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Ebtisam Abdulaziz, Women’s Circles (2011), digital prints mounted on aluminium Courtesy the artist and The Third Line Gallery.

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REVIEWS Images - Courtesy of the artists. Writer - Janet Bellotto, artist, curator and educator.

ISEA2014: A Platform for New Media in the Gulf International artists converge, presenting new technologies The 20th edition of the International Symposium on

Noshokaty’s annual Media Art Workshop, Medrar

Electronic Art (ISEA2014) was a mammoth event,

for Contemporary Art’s Video Festival in Cairo, Wael

hosted in Dubai by Zayed University. With the over-

Shawky’s MASS Alexandria, and Ashkal Alwan’s

arching theme of “Location,” the 10-day happening

Video Works—a grant and screening platform - are

spread across the three Emirates of Sharjah, Dubai

examples of pioneering events. In the UAE galleries

and Abu Dhabi, consisted of an academic conference,

have recently showcased artists using new media,

exhibitions and performances highlighting

such as Adel Abidin, Ahmed Mattar, Larissa Sansour

intersections of art, science and technology.

and Wafaa Bilaal.

ISEA2014 was presented at time when art was

Ahmed Basiony’s 30 Days of Running in the Place,

humorous Dress Up interacted with participants in

proposed for Metros and discussions of art in public

exhibited at the Egyptian Pavilion in the 54th

a “head in the hole” installation projecting over

spaces are beginning to surface. ISEA2014 can be

International Art Exhibition of the Venice Biennale,

90 wacky clothing options, whereas Khaled Hafez

described as the largest artist-run and organized event

was a critical new media work that inspired discussions

animated his paintings in the video-animation project

ever held in the Emirates. This was made possible

at ISEA2014 on how the internet and other digital

Mirror Sonata in Four Kinetic Movements. Ancient

through collaborations between major universities

media are indispensable for efforts to illuminate and

Egyptian symbols, or hieroglyphs, are juxtaposed to

– the American University of Dubai, the American

advance public discourse on complex social themes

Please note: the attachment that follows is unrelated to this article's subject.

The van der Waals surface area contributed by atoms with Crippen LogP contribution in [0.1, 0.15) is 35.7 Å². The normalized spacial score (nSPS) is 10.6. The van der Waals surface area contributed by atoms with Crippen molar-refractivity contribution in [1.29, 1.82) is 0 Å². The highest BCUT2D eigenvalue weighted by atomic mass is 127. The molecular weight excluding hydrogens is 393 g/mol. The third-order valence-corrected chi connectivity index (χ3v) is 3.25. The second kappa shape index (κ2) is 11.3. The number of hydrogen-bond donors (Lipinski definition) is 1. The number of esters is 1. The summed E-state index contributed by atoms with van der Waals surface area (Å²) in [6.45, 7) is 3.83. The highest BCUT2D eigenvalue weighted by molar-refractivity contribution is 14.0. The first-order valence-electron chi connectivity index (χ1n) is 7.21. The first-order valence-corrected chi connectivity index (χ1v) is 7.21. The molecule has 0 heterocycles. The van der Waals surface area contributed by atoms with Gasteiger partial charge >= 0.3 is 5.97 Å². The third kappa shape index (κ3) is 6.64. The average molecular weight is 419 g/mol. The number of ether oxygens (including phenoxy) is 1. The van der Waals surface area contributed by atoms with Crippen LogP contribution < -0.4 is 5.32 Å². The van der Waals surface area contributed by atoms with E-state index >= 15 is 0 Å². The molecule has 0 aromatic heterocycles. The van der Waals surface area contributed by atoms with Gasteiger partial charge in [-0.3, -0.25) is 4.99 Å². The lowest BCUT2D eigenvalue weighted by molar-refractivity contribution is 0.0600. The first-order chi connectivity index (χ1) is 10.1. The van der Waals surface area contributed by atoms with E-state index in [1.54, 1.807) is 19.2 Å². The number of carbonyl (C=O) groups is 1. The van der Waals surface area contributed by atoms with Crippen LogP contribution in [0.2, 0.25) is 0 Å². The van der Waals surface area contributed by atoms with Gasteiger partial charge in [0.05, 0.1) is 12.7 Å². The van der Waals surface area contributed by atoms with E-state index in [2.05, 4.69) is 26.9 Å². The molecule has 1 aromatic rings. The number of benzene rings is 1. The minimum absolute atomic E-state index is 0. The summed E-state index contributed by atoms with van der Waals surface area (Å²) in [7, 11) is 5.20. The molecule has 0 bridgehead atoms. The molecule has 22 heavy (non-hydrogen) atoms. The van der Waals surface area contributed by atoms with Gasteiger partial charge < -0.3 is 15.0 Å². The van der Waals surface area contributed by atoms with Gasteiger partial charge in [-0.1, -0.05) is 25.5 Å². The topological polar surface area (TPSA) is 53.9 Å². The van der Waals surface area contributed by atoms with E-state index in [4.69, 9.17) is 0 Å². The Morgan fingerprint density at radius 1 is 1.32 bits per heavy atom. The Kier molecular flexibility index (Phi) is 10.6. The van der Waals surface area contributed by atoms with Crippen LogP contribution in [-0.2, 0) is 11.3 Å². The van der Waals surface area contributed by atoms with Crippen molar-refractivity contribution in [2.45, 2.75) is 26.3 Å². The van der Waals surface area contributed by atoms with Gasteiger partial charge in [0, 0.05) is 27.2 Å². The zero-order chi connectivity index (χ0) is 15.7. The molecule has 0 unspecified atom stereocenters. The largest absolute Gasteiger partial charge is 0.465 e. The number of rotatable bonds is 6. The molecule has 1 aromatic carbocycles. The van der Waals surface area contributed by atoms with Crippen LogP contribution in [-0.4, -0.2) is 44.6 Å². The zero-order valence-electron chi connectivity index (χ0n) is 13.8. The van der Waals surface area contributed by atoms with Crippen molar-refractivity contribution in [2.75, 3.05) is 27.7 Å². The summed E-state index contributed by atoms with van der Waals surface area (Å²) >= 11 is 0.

present images of war, ultimately portraying a melody

University in Sharjah and New York University Abu

and political systems.

of cultural associations.

actively contribute to the vibrant art scene in the UAE.

Collaborations of site-specific works at ISEA2014

Emerging Emirati artists explored ideas of location

Over 100 artists exhibited in 18 locations, from video

used local data and research to engage viewers.

through places and people. NYU Abu Dhabi featured

screenings to interactive installations.

The Institute of Unnecessary Research Meets The

the work of Khadija Fikri with the photographic series

Egyptian Bioart Club included Heba AlAziz, with the

42, which juxtaposes new and old photos of Dubai.

The expanded field of New Media art focuses on

group presenting a participatory workshop which

Maitha Demithan’s uses an A4 scanner to create

artwork created with new technologies—video,

developed a site-specific installation in Dubai’s Al

mulit-viewed portraits of friends and family. Hind Bin

computer graphics, interactive sensors, digital tools,

Fahidi Historical Neighbourhood. W3FI, by Laleh

Demaithan’s Hafth Al’a-Almswadih Da’iman (always

computer animation, robotics, virtual and Internet

Mehran and Chris Coleman, had video projected

keep the negative clean) is a video object designed

forms, as well as those that cross-disciplines with

on icons of Dubai which also interacted with visitors.

by the artist to share a collection of repurposed family

science such as biotechnology. There is an array

Sama Alshaibi collaborated with Michael Fadel with

negatives. Ammar Al Attar’s Sibeel Water documents

of formats to which these artworks are realized,

Model of Motions, a sculpture, sound and video

water taps found in a variety of areas such as factories,

including installation, performance and computer


palaces and mosques.

ISEA2014 Exhibition Director Atteqa Ali juxtaposed

At this unique international meeting place, exchanges

In the Arab world, New Media that is slowly

a range of works from the MENASA region. Ahmed

between artists and plans for future collaboration

creeping into exhibition spaces and festivals has

AlShaer used gaming as a framework to look at current

became exponential, generating the potential for

facilitated connecting artists globally. Shady El

social issues, both in print and videos. Chadi Salama’s

multiple manifestations at future events.

ISEA2014 can be described as the largest artist-run and organized event ever held in the Emirates.

Dhabi – along with many local establishments who

based platforms.

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Khadija Fikri, 42 Maktoum